Street construction exposes the wooden cobblestones that formed Chicago’s roads more than a century ago

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Burim Baraku stood outside the Gold Coast building where he is the doorman and imagined the hairstyles, hats and horses he would see if he could go back in time perhaps 150 years.

It was not a random daydream. He stared at the unearthed wooden cobblestones as city work crews tore up the surface of Banks Street just west of DuSable Lake Shore Drive to repave the road.

“People have been coming all week and bringing back pieces of wood as souvenirs,” Baraku, 58, said.

Parts of the wood along Banks Street are rotting and crumbling. Other sections are in much better shape and look like brick until, upon closer inspection, the wood grain patterns on the surface become visible.

A garbage truck drives down a newly uncovered wooden road on East Banks Street between North Astor Street and North Ritchie Court in the Gold Coast district.

“They’re all over the place,” said John Russick, senior vice president of the Chicago History Museum.

“Lumber was cheap and Chicagoans wanted out of the mud, so it became the city’s paving system that was used and maintained before the Great Chicago Fire and well into the 20th century,” Russick said. .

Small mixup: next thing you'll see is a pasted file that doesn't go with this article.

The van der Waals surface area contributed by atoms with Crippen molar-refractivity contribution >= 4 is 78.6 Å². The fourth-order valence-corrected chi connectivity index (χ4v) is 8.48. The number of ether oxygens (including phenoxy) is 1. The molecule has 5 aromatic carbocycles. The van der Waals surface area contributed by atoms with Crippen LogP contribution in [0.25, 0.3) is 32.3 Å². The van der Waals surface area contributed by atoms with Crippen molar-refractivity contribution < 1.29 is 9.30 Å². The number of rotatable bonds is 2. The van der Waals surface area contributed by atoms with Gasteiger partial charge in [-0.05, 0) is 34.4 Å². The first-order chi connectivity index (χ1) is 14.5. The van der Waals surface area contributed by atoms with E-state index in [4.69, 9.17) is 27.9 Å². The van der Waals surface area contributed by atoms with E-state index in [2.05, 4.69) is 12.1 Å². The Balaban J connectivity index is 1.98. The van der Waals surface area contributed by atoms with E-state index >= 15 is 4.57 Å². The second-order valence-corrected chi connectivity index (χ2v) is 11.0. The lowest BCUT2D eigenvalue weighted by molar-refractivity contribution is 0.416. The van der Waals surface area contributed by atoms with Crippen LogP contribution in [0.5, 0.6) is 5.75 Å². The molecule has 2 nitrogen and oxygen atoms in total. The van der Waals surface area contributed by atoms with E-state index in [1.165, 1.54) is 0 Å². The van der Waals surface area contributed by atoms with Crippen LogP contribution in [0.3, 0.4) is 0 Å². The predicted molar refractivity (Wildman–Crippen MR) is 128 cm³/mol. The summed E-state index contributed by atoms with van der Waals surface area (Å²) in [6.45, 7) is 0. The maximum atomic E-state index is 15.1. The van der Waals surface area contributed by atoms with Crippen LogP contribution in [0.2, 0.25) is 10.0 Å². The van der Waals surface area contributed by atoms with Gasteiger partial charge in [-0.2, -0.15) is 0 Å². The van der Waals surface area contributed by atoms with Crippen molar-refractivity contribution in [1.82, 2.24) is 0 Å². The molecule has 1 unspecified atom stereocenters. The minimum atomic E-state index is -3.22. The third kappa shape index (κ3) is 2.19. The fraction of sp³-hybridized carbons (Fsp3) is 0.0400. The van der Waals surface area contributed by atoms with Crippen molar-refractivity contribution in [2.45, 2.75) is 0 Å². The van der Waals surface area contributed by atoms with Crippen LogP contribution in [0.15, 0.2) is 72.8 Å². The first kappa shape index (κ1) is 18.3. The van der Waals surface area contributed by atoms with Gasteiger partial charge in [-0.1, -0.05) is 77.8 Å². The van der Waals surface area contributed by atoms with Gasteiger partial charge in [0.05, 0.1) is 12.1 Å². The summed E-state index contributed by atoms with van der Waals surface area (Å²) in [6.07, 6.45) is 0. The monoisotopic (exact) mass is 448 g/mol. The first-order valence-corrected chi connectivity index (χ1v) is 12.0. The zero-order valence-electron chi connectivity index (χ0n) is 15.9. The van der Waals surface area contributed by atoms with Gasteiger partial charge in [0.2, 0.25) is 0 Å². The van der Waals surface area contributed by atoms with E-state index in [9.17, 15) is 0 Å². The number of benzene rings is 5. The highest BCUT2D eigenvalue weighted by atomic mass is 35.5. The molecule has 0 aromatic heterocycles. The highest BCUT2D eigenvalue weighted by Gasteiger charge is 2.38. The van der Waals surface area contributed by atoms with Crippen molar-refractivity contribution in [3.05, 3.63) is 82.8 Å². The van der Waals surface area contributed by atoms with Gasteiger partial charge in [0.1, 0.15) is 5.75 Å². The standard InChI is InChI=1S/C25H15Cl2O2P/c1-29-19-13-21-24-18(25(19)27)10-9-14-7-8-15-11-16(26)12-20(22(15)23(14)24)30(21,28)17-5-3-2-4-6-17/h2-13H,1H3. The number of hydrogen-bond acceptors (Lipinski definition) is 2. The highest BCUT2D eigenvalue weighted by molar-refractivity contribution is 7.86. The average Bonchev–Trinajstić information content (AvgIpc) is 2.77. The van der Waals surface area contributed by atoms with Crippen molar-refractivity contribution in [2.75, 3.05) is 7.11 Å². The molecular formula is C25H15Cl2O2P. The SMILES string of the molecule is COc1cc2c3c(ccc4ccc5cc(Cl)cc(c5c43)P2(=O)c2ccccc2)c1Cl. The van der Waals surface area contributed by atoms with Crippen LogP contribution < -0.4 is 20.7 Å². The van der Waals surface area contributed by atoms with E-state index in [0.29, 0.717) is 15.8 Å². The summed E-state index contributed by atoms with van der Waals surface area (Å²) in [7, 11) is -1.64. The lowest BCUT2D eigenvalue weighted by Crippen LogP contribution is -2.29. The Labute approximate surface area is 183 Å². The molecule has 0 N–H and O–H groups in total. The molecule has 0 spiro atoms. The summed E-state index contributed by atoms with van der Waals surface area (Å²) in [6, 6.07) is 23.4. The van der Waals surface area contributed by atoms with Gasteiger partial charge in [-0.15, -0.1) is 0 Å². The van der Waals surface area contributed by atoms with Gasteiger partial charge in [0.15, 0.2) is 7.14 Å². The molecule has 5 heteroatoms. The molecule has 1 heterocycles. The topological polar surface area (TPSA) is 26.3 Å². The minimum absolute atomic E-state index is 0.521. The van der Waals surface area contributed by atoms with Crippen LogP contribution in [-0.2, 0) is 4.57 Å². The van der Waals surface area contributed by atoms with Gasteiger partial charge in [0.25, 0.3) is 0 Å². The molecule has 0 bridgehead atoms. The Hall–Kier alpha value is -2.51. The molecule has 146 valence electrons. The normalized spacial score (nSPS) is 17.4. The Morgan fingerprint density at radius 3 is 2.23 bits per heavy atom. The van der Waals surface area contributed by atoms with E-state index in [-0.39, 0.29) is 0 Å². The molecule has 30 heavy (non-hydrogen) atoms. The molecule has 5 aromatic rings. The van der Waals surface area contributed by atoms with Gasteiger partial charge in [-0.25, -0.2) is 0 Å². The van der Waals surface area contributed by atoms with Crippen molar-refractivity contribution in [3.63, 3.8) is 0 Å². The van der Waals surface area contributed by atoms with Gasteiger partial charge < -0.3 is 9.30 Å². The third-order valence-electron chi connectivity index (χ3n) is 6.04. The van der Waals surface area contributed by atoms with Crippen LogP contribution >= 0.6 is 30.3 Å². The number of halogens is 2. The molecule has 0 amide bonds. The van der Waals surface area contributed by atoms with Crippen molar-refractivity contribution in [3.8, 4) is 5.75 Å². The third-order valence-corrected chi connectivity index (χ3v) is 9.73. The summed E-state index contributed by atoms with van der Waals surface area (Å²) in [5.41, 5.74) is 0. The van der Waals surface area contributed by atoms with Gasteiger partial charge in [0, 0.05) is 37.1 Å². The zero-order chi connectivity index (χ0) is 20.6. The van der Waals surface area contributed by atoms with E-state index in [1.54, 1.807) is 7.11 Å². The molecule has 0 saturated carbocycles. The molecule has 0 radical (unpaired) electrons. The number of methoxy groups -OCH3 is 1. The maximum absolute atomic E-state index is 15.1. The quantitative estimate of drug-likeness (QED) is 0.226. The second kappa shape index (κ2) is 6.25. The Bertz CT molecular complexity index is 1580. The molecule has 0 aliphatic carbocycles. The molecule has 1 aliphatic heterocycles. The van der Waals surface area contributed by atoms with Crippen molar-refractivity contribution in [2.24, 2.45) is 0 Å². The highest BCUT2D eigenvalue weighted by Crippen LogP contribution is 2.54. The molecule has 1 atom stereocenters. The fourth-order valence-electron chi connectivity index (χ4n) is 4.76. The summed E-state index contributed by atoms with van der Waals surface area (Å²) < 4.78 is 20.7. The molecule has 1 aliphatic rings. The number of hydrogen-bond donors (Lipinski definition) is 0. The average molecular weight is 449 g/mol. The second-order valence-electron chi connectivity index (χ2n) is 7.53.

Wood was used to build just about everything, setting the stage for the massive conflagration of 1871.

“There’s still a lot of wood under our car tires that’s been paved over, and from time to time it’s exposed during street construction,” Russick said.

Aldus. Michele Smith (43rd) said the city intended to repave the street, burying the wood again.

The wooden blocks are toxic because they have been soaked in creosote to prevent rotting, she said, noting that someone called her office to ask if they could take the wooden blocks away. She said no.

“It’s really just a fascinating piece of Chicago history,” Ald said. Brian Hopkins (2nd), whose neighborhood joins Smith’s neighborhood.

Anyone interested in seeing a restored stretch of wooden causeway can visit the driveway behind Cardinal’s Mansion at 1555 N. State Pkwy. The alley was repaired in 2011.

It’s not a scary alley, like Chicago alleys do.

But if you want to see the wooden cobblestones that were recently discovered, you only have a few days before they are paved again.

Hopkins came out early Friday to take a look. He brought a crowbar and pulled a piece of rotten wood from the street to take home.

“I’m going to put it on the credenza in my office at City Hall,” he said.

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